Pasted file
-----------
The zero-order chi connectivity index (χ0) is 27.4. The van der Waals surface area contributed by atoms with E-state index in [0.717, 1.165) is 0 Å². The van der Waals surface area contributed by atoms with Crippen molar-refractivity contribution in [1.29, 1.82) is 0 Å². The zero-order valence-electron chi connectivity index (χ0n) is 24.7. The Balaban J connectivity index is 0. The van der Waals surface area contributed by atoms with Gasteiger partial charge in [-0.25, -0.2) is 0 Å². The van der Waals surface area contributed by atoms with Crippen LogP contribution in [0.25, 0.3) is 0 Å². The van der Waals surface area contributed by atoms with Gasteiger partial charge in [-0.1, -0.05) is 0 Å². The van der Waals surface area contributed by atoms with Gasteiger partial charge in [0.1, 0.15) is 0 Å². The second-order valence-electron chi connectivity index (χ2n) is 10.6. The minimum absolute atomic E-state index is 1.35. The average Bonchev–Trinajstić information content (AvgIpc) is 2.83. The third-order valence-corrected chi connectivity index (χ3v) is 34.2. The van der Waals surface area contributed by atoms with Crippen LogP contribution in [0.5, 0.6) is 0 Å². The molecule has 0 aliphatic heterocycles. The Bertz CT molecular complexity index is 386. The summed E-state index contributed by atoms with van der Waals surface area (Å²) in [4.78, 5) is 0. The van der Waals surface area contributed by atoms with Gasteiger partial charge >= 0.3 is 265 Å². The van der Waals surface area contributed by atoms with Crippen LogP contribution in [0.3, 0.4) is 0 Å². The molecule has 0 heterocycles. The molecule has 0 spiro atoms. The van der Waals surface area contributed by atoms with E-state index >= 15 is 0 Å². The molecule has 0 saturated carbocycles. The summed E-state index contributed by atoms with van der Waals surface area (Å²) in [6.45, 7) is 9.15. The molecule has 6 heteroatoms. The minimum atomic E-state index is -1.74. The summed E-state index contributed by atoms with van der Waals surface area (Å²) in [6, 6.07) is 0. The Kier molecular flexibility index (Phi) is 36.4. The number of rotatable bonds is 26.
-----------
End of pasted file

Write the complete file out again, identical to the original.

The zero-order chi connectivity index (χ0) is 27.4. The van der Waals surface area contributed by atoms with E-state index in [0.717, 1.165) is 0 Å². The van der Waals surface area contributed by atoms with Crippen molar-refractivity contribution in [1.29, 1.82) is 0 Å². The zero-order valence-electron chi connectivity index (χ0n) is 24.7. The Balaban J connectivity index is 0. The van der Waals surface area contributed by atoms with Gasteiger partial charge in [-0.25, -0.2) is 0 Å². The van der Waals surface area contributed by atoms with Crippen LogP contribution in [0.25, 0.3) is 0 Å². The van der Waals surface area contributed by atoms with Gasteiger partial charge in [-0.1, -0.05) is 0 Å². The van der Waals surface area contributed by atoms with Gasteiger partial charge in [0.1, 0.15) is 0 Å². The second-order valence-electron chi connectivity index (χ2n) is 10.6. The minimum absolute atomic E-state index is 1.35. The average Bonchev–Trinajstić information content (AvgIpc) is 2.83. The third-order valence-corrected chi connectivity index (χ3v) is 34.2. The van der Waals surface area contributed by atoms with Crippen LogP contribution in [0.5, 0.6) is 0 Å². The molecule has 0 aliphatic heterocycles. The Bertz CT molecular complexity index is 386. The summed E-state index contributed by atoms with van der Waals surface area (Å²) in [4.78, 5) is 0. The van der Waals surface area contributed by atoms with Gasteiger partial charge >= 0.3 is 265 Å². The van der Waals surface area contributed by atoms with Crippen LogP contribution in [0.3, 0.4) is 0 Å². The molecule has 0 heterocycles. The molecule has 0 spiro atoms. The van der Waals surface area contributed by atoms with E-state index >= 15 is 0 Å². The molecule has 0 saturated carbocycles. The summed E-state index contributed by atoms with van der Waals surface area (Å²) in [6.45, 7) is 9.15. The molecule has 6 heteroatoms. The minimum atomic E-state index is -1.74. The summed E-state index contributed by atoms with van der Waals surface area (Å²) in [6, 6.07) is 0. The Kier molecular flexibility index (Phi) is 36.4. The number of rotatable bonds is 26.